- relieve pressure on California's refineries so that they run at only 90 percent by 2015, thereby mitigating price spikes and allowing them to respond quickly to unplanned shortfalls (which would reduce the average price per gallon by perhaps another $.05);
- save California drivers approximately $28 billion during the period between 2002 and 2020 (including the cost to implement the technologies and programs);1
- reduce California's need to import gasoline and crude oil from the Middle East and other troubled regions of the world by cutting gasoline demand to 15 percent below 2000 levels by 2020;
- benefit public health and the environment by decreasing air and water pollution, global warming emissions, and pressure to drill in our wilderness areas.
These goals can be accomplished in four steps:
Step 1: Raise Fuel Economy Standards for All New Cars and Light Trucks
Today's automakers already have the technology to increase the fuel economy of passenger vehicles to 42 miles per gallon (mpg) by 2015 -- up from today's average of 24 mpg. However, instead of taking advantage of improved technology, U.S. automakers are continuing to build less efficient cars and light trucks: the fuel economy of the typical passenger vehicle is at a 21-year low.
All automakers who sell cars in California can make voluntary commitments to raise fuel economy standards; they have already done so in Europe, where their voluntary commitments will result in the equivalent of a 41-mpg new vehicle fleet by 2008 -- a 36 percent increase over the base year of 1995.
In addition, California can build consumer demand for clean and efficient vehicles by expanding its existing purchase incentive programs for better electric vehicles and hybrids. A comprehensive approach would be to adopt "feebates" -- a system of rebates and fees on new vehicle sales. California can also adopt a public education program and "green vehicle" labeling to help consumers make more informed choices when purchasing new vehicles.
Step 2: Invest in Hydrogen Fueling System Infrastructure
Fuel-cell powered vehicles can usher us into a gasoline-free future. A fully optimized hydrogen-powered fuel-cell car will use approximately two-thirds less energy (none of it coming from oil) than today's average car, enabling it to get the equivalent of about 80 mpg. With proper infrastructure in place, fuel-cell powered vehicles can hit the market in significant volumes by 2010.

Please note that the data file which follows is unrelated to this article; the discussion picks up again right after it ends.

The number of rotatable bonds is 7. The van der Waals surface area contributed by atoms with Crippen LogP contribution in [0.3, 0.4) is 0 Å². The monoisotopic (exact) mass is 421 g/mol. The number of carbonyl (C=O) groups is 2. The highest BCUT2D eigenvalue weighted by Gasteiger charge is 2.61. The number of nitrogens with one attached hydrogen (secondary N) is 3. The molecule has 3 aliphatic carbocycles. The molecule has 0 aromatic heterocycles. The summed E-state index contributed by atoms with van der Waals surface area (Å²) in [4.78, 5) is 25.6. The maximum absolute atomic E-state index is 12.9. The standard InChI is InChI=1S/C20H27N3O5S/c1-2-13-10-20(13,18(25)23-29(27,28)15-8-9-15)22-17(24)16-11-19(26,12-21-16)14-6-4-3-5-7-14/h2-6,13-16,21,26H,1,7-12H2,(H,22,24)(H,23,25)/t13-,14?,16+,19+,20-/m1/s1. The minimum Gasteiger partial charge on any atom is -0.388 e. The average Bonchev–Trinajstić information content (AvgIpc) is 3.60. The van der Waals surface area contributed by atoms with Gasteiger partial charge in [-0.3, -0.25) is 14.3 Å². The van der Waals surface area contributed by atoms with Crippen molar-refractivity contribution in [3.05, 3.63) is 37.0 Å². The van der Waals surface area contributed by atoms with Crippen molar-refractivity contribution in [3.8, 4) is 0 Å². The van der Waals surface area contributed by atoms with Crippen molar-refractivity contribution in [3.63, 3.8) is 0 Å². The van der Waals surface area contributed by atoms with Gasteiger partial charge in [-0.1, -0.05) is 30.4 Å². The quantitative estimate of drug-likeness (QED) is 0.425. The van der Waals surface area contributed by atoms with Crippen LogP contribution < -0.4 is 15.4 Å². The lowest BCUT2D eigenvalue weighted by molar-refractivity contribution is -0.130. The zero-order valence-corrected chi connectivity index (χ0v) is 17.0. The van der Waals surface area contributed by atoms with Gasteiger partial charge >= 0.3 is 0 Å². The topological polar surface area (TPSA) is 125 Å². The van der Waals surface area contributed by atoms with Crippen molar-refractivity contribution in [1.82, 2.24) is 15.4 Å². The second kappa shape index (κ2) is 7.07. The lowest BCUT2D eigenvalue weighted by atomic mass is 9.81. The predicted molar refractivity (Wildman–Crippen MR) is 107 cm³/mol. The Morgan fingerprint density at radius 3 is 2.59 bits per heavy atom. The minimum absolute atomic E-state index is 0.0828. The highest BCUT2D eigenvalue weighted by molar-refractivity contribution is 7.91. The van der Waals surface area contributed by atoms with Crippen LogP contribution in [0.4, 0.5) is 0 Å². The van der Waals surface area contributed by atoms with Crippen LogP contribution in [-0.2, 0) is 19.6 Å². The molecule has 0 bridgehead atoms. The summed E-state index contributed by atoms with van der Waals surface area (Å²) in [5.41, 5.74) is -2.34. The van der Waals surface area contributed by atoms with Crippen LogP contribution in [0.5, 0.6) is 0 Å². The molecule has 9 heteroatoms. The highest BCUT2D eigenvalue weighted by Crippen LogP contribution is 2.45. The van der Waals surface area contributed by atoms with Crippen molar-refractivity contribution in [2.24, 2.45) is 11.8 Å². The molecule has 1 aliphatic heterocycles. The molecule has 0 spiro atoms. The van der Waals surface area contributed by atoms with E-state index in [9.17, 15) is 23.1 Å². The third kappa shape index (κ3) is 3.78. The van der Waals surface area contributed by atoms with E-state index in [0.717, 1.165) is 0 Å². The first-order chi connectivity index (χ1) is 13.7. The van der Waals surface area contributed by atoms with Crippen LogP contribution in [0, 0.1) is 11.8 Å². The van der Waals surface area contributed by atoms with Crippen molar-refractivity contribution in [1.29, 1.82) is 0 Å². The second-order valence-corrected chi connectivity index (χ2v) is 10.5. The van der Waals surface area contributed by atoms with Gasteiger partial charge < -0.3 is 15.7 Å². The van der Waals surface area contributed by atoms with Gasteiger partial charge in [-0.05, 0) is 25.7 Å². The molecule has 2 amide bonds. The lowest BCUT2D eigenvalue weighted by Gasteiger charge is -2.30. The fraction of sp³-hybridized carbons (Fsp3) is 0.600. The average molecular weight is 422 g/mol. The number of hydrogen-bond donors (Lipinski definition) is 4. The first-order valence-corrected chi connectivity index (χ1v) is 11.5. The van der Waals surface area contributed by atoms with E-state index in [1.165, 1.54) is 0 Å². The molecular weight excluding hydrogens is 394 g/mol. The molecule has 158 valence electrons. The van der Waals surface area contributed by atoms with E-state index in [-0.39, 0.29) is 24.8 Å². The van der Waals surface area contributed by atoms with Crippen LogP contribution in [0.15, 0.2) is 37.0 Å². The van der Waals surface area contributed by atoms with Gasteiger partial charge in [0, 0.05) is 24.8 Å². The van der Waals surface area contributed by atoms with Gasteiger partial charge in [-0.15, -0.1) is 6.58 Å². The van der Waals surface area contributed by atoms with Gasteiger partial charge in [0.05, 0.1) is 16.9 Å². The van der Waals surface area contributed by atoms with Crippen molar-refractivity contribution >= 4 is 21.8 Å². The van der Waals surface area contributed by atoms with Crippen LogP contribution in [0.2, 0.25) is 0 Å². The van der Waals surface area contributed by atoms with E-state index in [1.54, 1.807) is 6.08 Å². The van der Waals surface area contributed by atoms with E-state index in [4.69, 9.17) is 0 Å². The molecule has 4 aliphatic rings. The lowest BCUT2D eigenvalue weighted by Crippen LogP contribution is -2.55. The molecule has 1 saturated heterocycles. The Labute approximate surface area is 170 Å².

Automakers will soon begin pilot production of several hundred fuel-cell vehicles for fleet use. The only obstacle to full-scale commercialization is creating an adequate refueling infrastructure -- and this can happen quickly. Oil companies can eliminate their antiquated system based on 19th century oil technology and redirect funds to implement a clean, petroleum-free, hydrogen infrastructure. The state can offer tax incentives or grants for the construction of hydrogen refueling stations. The total capital cost for meeting California's 2020 import demand using hydrogen would be equal to the cost of meeting the anticipated demand with gasoline: building a new refinery in the Gulf Coast, installing a new pipeline to bring the fuel to California, and constructing additional service stations to supply added fuel would add up to nearly $5 billion in undiscounted capital costs.2
Step 3: Launch a Public Education Campaign to Promote Smart Driving and Educate Consumers About Fuel-Efficient Vehicles
In response to the electricity crisis of the summer of 2001, state government, business organizations, and advocacy groups executed a series of policies and incentives that had been coordinated in advance; around $50 million of the state's impressive $730 million conservation campaign was used for public education. The effort was highly effective: nearly one-third of households served by Pacific Gas & Electric slashed their monthly electricity use by 20 percent or more.